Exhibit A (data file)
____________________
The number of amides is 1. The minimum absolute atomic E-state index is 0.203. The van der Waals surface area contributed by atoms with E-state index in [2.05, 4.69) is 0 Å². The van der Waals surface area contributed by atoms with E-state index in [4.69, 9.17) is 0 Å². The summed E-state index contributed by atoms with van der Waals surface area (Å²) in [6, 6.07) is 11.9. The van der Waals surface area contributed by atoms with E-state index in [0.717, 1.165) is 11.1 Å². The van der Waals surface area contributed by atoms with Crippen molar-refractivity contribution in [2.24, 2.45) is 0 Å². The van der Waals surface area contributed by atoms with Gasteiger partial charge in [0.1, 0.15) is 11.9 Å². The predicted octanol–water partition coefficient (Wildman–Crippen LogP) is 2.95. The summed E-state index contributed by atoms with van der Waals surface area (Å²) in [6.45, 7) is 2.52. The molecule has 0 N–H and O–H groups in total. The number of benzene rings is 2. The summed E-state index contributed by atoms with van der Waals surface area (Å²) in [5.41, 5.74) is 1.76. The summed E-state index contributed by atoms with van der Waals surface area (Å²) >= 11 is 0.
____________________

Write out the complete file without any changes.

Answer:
The number of amides is 1. The minimum absolute atomic E-state index is 0.203. The van der Waals surface area contributed by atoms with E-state index in [2.05, 4.69) is 0 Å². The van der Waals surface area contributed by atoms with E-state index in [4.69, 9.17) is 0 Å². The summed E-state index contributed by atoms with van der Waals surface area (Å²) in [6, 6.07) is 11.9. The van der Waals surface area contributed by atoms with E-state index in [0.717, 1.165) is 11.1 Å². The van der Waals surface area contributed by atoms with Crippen molar-refractivity contribution in [2.24, 2.45) is 0 Å². The van der Waals surface area contributed by atoms with Gasteiger partial charge in [0.1, 0.15) is 11.9 Å². The predicted octanol–water partition coefficient (Wildman–Crippen LogP) is 2.95. The summed E-state index contributed by atoms with van der Waals surface area (Å²) in [6.45, 7) is 2.52. The molecule has 0 N–H and O–H groups in total. The number of benzene rings is 2. The summed E-state index contributed by atoms with van der Waals surface area (Å²) in [5.41, 5.74) is 1.76. The summed E-state index contributed by atoms with van der Waals surface area (Å²) >= 11 is 0.